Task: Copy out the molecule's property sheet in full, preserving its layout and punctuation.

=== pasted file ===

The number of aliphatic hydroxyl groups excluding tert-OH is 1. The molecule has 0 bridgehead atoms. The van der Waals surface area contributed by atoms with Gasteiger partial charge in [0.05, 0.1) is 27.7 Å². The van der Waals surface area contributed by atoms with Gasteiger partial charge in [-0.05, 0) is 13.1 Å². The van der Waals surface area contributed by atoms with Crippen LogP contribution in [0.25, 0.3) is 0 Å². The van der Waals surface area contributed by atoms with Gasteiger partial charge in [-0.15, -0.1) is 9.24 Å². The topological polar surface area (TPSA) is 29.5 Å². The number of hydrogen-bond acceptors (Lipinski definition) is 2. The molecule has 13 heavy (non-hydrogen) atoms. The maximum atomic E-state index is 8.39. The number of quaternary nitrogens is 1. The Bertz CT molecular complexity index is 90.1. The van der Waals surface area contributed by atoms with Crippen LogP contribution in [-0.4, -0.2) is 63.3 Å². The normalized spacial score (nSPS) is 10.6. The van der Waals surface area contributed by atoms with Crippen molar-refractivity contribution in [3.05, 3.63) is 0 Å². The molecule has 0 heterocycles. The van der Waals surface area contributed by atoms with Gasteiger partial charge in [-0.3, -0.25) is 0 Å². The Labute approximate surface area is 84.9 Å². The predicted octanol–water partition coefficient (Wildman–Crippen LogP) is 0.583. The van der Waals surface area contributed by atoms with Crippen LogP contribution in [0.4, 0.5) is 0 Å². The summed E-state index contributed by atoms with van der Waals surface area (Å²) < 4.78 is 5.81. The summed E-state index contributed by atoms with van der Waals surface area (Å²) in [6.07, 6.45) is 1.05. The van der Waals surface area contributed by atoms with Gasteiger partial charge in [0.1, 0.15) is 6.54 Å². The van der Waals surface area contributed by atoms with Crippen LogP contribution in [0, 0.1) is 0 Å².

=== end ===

The number of aliphatic hydroxyl groups excluding tert-OH is 1. The molecule has 0 bridgehead atoms. The van der Waals surface area contributed by atoms with Gasteiger partial charge in [0.05, 0.1) is 27.7 Å². The van der Waals surface area contributed by atoms with Gasteiger partial charge in [-0.05, 0) is 13.1 Å². The van der Waals surface area contributed by atoms with Crippen LogP contribution in [0.25, 0.3) is 0 Å². The van der Waals surface area contributed by atoms with Gasteiger partial charge in [-0.15, -0.1) is 9.24 Å². The topological polar surface area (TPSA) is 29.5 Å². The number of hydrogen-bond acceptors (Lipinski definition) is 2. The molecule has 13 heavy (non-hydrogen) atoms. The maximum atomic E-state index is 8.39. The number of quaternary nitrogens is 1. The Bertz CT molecular complexity index is 90.1. The van der Waals surface area contributed by atoms with Crippen LogP contribution in [-0.4, -0.2) is 63.3 Å². The normalized spacial score (nSPS) is 10.6. The van der Waals surface area contributed by atoms with Crippen molar-refractivity contribution in [3.05, 3.63) is 0 Å². The molecule has 0 heterocycles. The van der Waals surface area contributed by atoms with Gasteiger partial charge in [-0.3, -0.25) is 0 Å². The Labute approximate surface area is 84.9 Å². The predicted octanol–water partition coefficient (Wildman–Crippen LogP) is 0.583. The van der Waals surface area contributed by atoms with Crippen LogP contribution in [0.4, 0.5) is 0 Å². The summed E-state index contributed by atoms with van der Waals surface area (Å²) < 4.78 is 5.81. The summed E-state index contributed by atoms with van der Waals surface area (Å²) in [6.07, 6.45) is 1.05. The van der Waals surface area contributed by atoms with Gasteiger partial charge in [0.1, 0.15) is 6.54 Å². The van der Waals surface area contributed by atoms with Crippen LogP contribution in [0, 0.1) is 0 Å².